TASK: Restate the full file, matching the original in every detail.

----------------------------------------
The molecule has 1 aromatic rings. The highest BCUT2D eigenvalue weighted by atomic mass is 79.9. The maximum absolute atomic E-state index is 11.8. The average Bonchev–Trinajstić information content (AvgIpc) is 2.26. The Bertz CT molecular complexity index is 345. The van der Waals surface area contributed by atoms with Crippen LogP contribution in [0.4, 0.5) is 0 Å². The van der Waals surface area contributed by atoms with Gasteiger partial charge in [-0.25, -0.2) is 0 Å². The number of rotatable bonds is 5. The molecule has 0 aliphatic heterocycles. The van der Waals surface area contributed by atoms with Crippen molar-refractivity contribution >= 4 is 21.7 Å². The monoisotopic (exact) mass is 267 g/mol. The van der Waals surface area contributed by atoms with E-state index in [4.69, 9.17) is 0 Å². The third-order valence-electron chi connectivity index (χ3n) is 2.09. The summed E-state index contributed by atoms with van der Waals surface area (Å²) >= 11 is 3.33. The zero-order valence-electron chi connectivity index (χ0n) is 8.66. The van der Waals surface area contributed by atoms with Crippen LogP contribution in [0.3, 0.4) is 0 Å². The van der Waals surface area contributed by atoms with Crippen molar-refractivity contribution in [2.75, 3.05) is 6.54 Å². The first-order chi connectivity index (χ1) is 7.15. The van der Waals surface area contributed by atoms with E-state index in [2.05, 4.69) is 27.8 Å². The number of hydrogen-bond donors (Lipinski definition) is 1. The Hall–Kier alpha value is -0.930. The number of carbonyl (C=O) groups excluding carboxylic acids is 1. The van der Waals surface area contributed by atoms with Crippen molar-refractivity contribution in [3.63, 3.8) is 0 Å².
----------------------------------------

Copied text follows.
The molecule has 1 aromatic rings. The highest BCUT2D eigenvalue weighted by atomic mass is 79.9. The maximum absolute atomic E-state index is 11.8. The average Bonchev–Trinajstić information content (AvgIpc) is 2.26. The Bertz CT molecular complexity index is 345. The van der Waals surface area contributed by atoms with Crippen LogP contribution in [0.4, 0.5) is 0 Å². The van der Waals surface area contributed by atoms with Gasteiger partial charge in [-0.25, -0.2) is 0 Å². The number of rotatable bonds is 5. The molecule has 0 aliphatic heterocycles. The van der Waals surface area contributed by atoms with Crippen molar-refractivity contribution >= 4 is 21.7 Å². The monoisotopic (exact) mass is 267 g/mol. The van der Waals surface area contributed by atoms with E-state index in [4.69, 9.17) is 0 Å². The third-order valence-electron chi connectivity index (χ3n) is 2.09. The summed E-state index contributed by atoms with van der Waals surface area (Å²) >= 11 is 3.33. The zero-order valence-electron chi connectivity index (χ0n) is 8.66. The van der Waals surface area contributed by atoms with Crippen LogP contribution in [0.3, 0.4) is 0 Å². The van der Waals surface area contributed by atoms with Crippen molar-refractivity contribution in [2.75, 3.05) is 6.54 Å². The first-order chi connectivity index (χ1) is 7.15. The van der Waals surface area contributed by atoms with E-state index in [2.05, 4.69) is 27.8 Å². The number of hydrogen-bond donors (Lipinski definition) is 1. The Hall–Kier alpha value is -0.930. The number of carbonyl (C=O) groups excluding carboxylic acids is 1. The van der Waals surface area contributed by atoms with Crippen molar-refractivity contribution in [3.63, 3.8) is 0 Å².